Similarly, significant trimmings, landscaping, or uprooting dead trees are all the landlord’s side of the equation.
2) Replacing Damaged Plants and Gardening Equipment
If any plants or gardening equipment at the property gets damaged during the tenancy, it’s also the landlord who is responsible for replacing them.
For landlords, it’s a good idea to put some of the collected rent money aside each month for this exact situation – as a repair or replacement contingency fund.
3) Jobs Requiring Special Expertise
Any garden job that demands ‘specialist skills’ will be considered the responsibility of the landlord!
Sometimes, a garden may be pretty complicated to work on and need experienced hands to take care of it. A tenant with just superficial knowledge of lawn care may ruin its look…
So, it would be up to the landlord to hire a specialist for the job.
4) Taking Care of the Bigger Picture
A landlord is typically responsible for taking care of the bigger picture in regards to the garden of a rental property.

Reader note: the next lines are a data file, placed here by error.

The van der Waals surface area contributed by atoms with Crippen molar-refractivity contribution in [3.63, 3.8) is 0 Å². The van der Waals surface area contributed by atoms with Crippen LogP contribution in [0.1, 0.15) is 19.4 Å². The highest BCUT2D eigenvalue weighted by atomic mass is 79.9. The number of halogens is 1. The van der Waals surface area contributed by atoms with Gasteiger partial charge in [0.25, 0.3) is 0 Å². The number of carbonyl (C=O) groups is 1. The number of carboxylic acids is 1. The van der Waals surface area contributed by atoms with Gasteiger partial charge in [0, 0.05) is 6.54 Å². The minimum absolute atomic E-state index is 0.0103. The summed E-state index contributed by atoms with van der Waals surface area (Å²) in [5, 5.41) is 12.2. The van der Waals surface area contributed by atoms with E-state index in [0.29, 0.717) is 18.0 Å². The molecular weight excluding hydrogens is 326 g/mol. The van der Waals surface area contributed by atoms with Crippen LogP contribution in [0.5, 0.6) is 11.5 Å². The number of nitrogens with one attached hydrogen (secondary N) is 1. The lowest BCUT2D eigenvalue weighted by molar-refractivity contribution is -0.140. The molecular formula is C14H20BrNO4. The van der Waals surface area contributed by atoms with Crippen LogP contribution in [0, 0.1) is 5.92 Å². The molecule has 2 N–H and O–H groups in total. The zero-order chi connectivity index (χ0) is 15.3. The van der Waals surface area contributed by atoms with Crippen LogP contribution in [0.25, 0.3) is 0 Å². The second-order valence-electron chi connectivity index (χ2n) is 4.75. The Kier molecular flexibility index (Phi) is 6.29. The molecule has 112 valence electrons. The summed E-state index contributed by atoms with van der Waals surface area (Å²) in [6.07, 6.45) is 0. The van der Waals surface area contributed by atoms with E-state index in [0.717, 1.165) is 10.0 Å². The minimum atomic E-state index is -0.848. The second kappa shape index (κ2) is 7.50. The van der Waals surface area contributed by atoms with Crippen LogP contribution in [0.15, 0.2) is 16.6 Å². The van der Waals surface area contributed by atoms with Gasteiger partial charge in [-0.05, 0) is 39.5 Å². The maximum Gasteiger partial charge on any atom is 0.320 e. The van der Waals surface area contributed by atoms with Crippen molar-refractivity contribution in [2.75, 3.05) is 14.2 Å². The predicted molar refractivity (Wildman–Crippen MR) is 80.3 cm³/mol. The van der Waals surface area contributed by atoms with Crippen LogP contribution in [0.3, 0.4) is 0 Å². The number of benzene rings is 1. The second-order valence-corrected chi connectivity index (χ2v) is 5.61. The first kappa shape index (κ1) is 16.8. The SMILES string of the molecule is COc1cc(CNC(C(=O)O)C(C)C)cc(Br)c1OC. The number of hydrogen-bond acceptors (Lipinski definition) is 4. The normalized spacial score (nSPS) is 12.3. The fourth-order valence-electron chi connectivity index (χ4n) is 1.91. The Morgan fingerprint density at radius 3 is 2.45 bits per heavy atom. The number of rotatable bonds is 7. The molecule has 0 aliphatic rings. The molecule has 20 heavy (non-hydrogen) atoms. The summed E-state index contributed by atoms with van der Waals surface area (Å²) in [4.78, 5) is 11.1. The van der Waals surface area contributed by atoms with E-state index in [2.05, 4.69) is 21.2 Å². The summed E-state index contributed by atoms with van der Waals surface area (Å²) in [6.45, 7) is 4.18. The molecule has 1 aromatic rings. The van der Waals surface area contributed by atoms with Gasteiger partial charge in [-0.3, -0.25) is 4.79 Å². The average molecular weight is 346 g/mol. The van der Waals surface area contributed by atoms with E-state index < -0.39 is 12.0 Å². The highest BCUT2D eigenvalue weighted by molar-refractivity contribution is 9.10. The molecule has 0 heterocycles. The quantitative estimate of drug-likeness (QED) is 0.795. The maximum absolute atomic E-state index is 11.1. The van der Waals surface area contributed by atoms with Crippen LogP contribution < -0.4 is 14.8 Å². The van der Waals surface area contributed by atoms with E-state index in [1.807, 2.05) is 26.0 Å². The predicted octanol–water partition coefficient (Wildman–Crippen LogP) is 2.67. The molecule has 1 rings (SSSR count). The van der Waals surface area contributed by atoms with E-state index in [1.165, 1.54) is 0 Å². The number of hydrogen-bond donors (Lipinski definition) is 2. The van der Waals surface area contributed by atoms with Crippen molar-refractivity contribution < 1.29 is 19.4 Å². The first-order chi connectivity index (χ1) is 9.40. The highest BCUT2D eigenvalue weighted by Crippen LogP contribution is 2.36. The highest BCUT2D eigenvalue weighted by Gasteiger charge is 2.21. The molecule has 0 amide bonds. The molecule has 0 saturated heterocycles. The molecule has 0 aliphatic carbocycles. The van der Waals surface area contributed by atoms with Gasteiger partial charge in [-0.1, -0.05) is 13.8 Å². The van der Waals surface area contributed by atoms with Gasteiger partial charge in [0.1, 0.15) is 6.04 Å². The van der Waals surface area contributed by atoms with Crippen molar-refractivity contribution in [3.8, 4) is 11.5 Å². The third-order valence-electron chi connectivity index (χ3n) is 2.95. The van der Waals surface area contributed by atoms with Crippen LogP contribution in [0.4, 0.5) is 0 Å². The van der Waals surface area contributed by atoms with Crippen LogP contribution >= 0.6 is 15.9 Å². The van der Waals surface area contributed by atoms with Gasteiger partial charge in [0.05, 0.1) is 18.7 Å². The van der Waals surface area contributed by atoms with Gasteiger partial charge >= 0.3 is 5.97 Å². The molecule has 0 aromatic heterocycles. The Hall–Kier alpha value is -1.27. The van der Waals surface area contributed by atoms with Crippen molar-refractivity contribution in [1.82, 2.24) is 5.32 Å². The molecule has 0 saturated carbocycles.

In other words, the overall look.
A landlord cannot expect you to spend time ‘improving‘ the appearance of their garden or enhance its beauty. The tenant’s side of the equation is ‘maintaining‘ the state in which that the property was handed to them – NOT turning it into a blooming paradise!
You are not responsible for determining what or how that should be done.
That’s the landlord’s job!
Q&A, Some Special Scenarios
Done with the general garden duties of both tenants and landlords, and the answer to ‘is it tenants responsibility to maintain garden’.
Now let’s look at some important questions…
Can I pick the fruits?